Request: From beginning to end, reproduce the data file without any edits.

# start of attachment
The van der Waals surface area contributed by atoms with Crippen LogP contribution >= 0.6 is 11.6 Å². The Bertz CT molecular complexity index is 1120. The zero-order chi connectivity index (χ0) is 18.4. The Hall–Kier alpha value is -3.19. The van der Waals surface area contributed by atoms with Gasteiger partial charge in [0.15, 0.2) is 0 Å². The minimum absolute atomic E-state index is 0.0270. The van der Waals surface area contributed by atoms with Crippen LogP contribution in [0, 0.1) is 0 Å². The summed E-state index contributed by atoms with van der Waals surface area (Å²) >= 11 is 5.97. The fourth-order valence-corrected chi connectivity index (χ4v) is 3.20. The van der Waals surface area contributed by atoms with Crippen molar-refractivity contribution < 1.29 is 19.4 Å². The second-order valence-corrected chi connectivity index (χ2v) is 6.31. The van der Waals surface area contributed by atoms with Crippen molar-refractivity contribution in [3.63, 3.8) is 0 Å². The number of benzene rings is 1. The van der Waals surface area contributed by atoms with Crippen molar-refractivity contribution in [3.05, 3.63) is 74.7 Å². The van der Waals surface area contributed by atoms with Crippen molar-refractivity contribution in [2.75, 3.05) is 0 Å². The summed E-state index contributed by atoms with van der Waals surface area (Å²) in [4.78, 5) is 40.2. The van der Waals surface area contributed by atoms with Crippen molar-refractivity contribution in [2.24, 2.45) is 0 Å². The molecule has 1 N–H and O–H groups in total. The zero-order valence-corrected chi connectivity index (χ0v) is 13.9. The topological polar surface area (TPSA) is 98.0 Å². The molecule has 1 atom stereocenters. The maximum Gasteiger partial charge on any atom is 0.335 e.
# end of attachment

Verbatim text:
The van der Waals surface area contributed by atoms with Crippen LogP contribution >= 0.6 is 11.6 Å². The Bertz CT molecular complexity index is 1120. The zero-order chi connectivity index (χ0) is 18.4. The Hall–Kier alpha value is -3.19. The van der Waals surface area contributed by atoms with Gasteiger partial charge in [0.15, 0.2) is 0 Å². The minimum absolute atomic E-state index is 0.0270. The van der Waals surface area contributed by atoms with Crippen LogP contribution in [0, 0.1) is 0 Å². The summed E-state index contributed by atoms with van der Waals surface area (Å²) >= 11 is 5.97. The fourth-order valence-corrected chi connectivity index (χ4v) is 3.20. The van der Waals surface area contributed by atoms with Crippen molar-refractivity contribution < 1.29 is 19.4 Å². The second-order valence-corrected chi connectivity index (χ2v) is 6.31. The van der Waals surface area contributed by atoms with Crippen molar-refractivity contribution in [3.63, 3.8) is 0 Å². The number of benzene rings is 1. The van der Waals surface area contributed by atoms with Crippen molar-refractivity contribution in [3.05, 3.63) is 74.7 Å². The van der Waals surface area contributed by atoms with Crippen molar-refractivity contribution in [2.75, 3.05) is 0 Å². The summed E-state index contributed by atoms with van der Waals surface area (Å²) in [4.78, 5) is 40.2. The van der Waals surface area contributed by atoms with Crippen molar-refractivity contribution in [2.24, 2.45) is 0 Å². The molecule has 1 N–H and O–H groups in total. The zero-order valence-corrected chi connectivity index (χ0v) is 13.9. The topological polar surface area (TPSA) is 98.0 Å². The molecule has 1 atom stereocenters. The maximum Gasteiger partial charge on any atom is 0.335 e.